The Academic Staff Union of Universities (ASUU) is reported to have concluded plans to drag the Federal Government to the National Industrial Court over the registration of the Congress of Nigerian Universities Academics (CONUA) and the National Association of Medical and Dental Academics (NAMDA).
According to Channels Television, this was disclosed on Thursday by the Lawyer to ASUU, Femi Falana, when he said, “ASUU is going to court. It is going to be the NIC.’’
Falana had said that the registration of the 2 factional unions is illegal, noting that according to the Trade Unions Act, only one Union is allowed to operate in every sector.
He said, “You can’t have two trade unions in the same sector. Only a union is allowed to be registered for all academics in Nigeria.
“That is the essence of the classification of trade unions because we used to have mushrooms in the First Republic so the government restructured the unions and grouped all academics together and all non-academics together. You can’t have two or three in one field,” he said.
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Falana said there is a Supreme Court judgment on the proliferation of trade unions – the Erasmus Osawe V Registrar of Trade Unions.
The senior lawyer also said the apex court ruled “that your freedom of association is not totaled; it is also regulated by the Trade Unions Act so that there will be no proliferation of trade unions”.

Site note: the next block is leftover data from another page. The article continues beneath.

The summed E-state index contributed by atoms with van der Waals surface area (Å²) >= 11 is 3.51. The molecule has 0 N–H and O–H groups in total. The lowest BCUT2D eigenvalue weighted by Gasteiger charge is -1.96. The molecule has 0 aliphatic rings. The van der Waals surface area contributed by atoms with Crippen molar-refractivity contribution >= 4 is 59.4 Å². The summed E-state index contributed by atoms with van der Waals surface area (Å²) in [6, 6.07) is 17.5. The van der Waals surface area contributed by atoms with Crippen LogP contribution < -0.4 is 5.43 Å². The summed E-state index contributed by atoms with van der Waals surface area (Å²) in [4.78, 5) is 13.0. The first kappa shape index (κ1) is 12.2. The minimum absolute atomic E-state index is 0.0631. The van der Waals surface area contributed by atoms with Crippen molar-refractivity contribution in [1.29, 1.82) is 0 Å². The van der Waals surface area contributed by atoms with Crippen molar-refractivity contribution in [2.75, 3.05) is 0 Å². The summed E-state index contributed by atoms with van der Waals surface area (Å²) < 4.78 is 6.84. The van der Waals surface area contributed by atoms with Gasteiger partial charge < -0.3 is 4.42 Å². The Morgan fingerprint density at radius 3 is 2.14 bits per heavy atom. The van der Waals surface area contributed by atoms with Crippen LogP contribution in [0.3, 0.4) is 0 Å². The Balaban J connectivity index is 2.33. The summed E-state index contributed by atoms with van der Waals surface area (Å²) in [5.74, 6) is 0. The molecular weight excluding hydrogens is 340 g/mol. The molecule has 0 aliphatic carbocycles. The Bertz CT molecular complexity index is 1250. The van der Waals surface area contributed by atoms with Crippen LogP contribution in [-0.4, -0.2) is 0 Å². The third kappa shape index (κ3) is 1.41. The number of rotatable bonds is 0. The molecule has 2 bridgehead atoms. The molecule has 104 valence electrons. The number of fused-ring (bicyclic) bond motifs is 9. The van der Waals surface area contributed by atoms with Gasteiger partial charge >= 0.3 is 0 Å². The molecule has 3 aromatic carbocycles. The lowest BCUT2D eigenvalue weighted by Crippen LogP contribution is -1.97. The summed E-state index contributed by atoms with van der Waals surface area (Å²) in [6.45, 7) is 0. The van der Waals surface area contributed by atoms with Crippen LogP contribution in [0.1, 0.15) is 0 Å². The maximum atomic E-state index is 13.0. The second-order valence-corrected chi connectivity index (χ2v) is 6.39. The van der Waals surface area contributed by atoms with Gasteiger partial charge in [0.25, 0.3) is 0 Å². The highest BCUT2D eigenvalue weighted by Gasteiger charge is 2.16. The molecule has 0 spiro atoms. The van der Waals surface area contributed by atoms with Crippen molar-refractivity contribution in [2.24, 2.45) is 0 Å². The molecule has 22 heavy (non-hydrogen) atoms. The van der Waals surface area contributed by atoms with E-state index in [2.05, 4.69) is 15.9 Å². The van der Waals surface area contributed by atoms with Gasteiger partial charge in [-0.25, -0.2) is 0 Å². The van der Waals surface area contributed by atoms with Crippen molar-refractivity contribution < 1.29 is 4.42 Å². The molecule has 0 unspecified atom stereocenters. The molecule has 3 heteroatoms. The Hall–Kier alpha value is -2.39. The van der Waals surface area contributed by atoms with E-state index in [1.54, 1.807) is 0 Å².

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Recall that on Tuesday, the Minister of Labour and Employment, Chris Ngige had on Tuesday presented certificates of registration to CONUA and NAMDA.
Ngige, who spoke while presenting the certificate of registration to the two unions explained that the 2 bodies will exist aside from ASUU.
The recognition and presentation of certificate of registration to these 2 rival unions is seen as part of the strategy by the Federal Government to break the ranks of the unrelenting university lecturers and whittle down the influence of ASUU in the university system.
ASUU had been on strike since February 14, 2022, to press home their unresolved demands on the federal government.
Some of the lecturers’ demands include funding for the revitalisation of public universities, which amounts to N1.1 trillion, payment of earned academic allowances, and adoption of the University Transparency Accountability Solution (UTAS) as a preferred payment option, instead of the Integrated Payroll and Personnel Information System (IPPIS), payment of promotion arrears and the renegotiation of the 2009 ASUU-FGN Agreement.
Efforts to get the academics back to class have failed until now as several negotiations between the union and the government have failed.